In rebuilding energy infrastructure, new projects must focus on eliminating “access gaps” that are felt among all areas of infrastructure. These gaps create inequities that are prevalent in some of the most economically disadvantaged areas of the country. Barriers to the best utilities and services are impeding economic development in many areas and new energy infrastructure must emphasize expanded access to services. In accordance with this, federal policy must review the viability of renewable energy sources in rebuilding energy infrastructure. With increasing viability for alternative energy, energy infrastructure should focus on sources of energy that are greener and will be supported in a changing climate. Everything that is connected to an electrical grid is only as clean as the grid itself. Thus, greener electricity must be a focus to “lift all electric boats.” Overall electrification of energy, as opposed to fossil fuels, will require targeted policy in order to facilitate an efficient and sustainable system.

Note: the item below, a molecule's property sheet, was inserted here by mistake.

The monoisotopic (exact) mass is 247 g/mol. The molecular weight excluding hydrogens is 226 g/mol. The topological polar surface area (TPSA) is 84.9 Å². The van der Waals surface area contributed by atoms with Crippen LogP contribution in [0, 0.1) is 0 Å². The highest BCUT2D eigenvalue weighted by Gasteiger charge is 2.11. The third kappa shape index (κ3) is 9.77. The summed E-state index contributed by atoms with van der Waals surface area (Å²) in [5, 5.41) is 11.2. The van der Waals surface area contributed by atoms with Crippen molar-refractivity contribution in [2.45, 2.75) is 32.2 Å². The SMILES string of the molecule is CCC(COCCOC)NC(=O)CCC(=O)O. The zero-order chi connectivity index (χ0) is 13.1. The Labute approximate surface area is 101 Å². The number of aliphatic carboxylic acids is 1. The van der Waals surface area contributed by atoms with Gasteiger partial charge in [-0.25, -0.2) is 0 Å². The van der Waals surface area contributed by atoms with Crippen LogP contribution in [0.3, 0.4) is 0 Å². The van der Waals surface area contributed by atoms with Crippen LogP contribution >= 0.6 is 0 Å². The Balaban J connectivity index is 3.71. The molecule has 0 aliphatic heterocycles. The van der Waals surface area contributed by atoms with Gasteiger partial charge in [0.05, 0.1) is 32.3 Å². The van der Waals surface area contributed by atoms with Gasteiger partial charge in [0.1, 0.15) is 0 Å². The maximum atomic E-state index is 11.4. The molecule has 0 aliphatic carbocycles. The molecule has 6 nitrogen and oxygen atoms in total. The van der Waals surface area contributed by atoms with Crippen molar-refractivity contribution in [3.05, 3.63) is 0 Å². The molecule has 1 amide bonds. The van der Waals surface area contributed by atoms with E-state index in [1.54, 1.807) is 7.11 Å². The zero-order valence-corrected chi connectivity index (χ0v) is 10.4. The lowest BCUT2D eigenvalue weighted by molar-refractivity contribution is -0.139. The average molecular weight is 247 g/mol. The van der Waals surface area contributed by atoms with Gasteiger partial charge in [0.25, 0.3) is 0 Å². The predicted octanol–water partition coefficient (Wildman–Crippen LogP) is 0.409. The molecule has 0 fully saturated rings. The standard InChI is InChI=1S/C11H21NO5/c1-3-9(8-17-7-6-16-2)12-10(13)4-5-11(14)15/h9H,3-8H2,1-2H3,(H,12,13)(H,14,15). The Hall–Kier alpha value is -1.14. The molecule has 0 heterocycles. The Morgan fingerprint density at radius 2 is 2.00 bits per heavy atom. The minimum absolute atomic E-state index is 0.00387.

Infrastructure investment is one of the few policy areas that polls well among almost all Americans. This trend begs the question as to why nothing can be accomplished to improve our energy infrastructure. We live in a political climate that is defined by partisan schisms in every area of policy. It would seem as though improving a public good that facilitates the entire American economy would be a no-brainer on both sides of the aisle. Democrats and Republicans agree that infrastructure is an important area of policy, but throughout this current administration, infrastructure has made headlines sporadically and then disappeared into the abyss of policies that the public forgets. People agree that infrastructure is important, but it does not arouse the intense emotions that policies like immigration and healthcare do. The messaging around infrastructure must change on both sides of the aisle. Infrastructure is often framed as a massive cost that the United States can’t afford. Politicians discuss infrastructure in terms of a rising deficit or mounting debt. They are missing the essential point that reform is essential to the economic survival and advancement of the United States. As a result, the government must step up and improve policy and focus on rebuilding its infrastructure to continue its economic vitality on the global stage.